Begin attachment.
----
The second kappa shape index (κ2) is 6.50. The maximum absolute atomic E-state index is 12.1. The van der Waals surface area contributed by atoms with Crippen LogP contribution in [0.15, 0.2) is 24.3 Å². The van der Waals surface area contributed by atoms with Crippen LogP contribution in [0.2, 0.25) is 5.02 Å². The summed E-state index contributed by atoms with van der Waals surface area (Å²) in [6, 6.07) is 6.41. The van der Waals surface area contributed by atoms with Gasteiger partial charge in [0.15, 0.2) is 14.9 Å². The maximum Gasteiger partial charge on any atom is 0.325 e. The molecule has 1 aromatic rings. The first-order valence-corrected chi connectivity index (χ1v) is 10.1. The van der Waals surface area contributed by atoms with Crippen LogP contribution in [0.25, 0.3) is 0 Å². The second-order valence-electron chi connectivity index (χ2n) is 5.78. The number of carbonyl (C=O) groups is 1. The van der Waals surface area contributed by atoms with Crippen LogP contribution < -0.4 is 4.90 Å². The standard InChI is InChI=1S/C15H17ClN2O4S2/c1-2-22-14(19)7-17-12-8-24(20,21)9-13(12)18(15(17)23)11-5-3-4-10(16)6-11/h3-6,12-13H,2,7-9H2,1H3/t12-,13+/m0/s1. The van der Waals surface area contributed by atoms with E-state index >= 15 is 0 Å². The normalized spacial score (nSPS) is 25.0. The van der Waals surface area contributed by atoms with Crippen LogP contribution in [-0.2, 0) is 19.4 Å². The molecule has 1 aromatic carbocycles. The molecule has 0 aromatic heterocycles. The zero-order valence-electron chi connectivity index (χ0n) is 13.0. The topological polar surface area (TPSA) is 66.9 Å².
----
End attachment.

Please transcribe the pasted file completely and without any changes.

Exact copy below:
The second kappa shape index (κ2) is 6.50. The maximum absolute atomic E-state index is 12.1. The van der Waals surface area contributed by atoms with Crippen LogP contribution in [0.15, 0.2) is 24.3 Å². The van der Waals surface area contributed by atoms with Crippen LogP contribution in [0.2, 0.25) is 5.02 Å². The summed E-state index contributed by atoms with van der Waals surface area (Å²) in [6, 6.07) is 6.41. The van der Waals surface area contributed by atoms with Gasteiger partial charge in [0.15, 0.2) is 14.9 Å². The maximum Gasteiger partial charge on any atom is 0.325 e. The molecule has 1 aromatic rings. The first-order valence-corrected chi connectivity index (χ1v) is 10.1. The van der Waals surface area contributed by atoms with Crippen LogP contribution in [0.25, 0.3) is 0 Å². The second-order valence-electron chi connectivity index (χ2n) is 5.78. The number of carbonyl (C=O) groups is 1. The van der Waals surface area contributed by atoms with Crippen LogP contribution < -0.4 is 4.90 Å². The standard InChI is InChI=1S/C15H17ClN2O4S2/c1-2-22-14(19)7-17-12-8-24(20,21)9-13(12)18(15(17)23)11-5-3-4-10(16)6-11/h3-6,12-13H,2,7-9H2,1H3/t12-,13+/m0/s1. The van der Waals surface area contributed by atoms with E-state index >= 15 is 0 Å². The normalized spacial score (nSPS) is 25.0. The van der Waals surface area contributed by atoms with Crippen LogP contribution in [-0.2, 0) is 19.4 Å². The molecule has 1 aromatic carbocycles. The molecule has 0 aromatic heterocycles. The zero-order valence-electron chi connectivity index (χ0n) is 13.0. The topological polar surface area (TPSA) is 66.9 Å².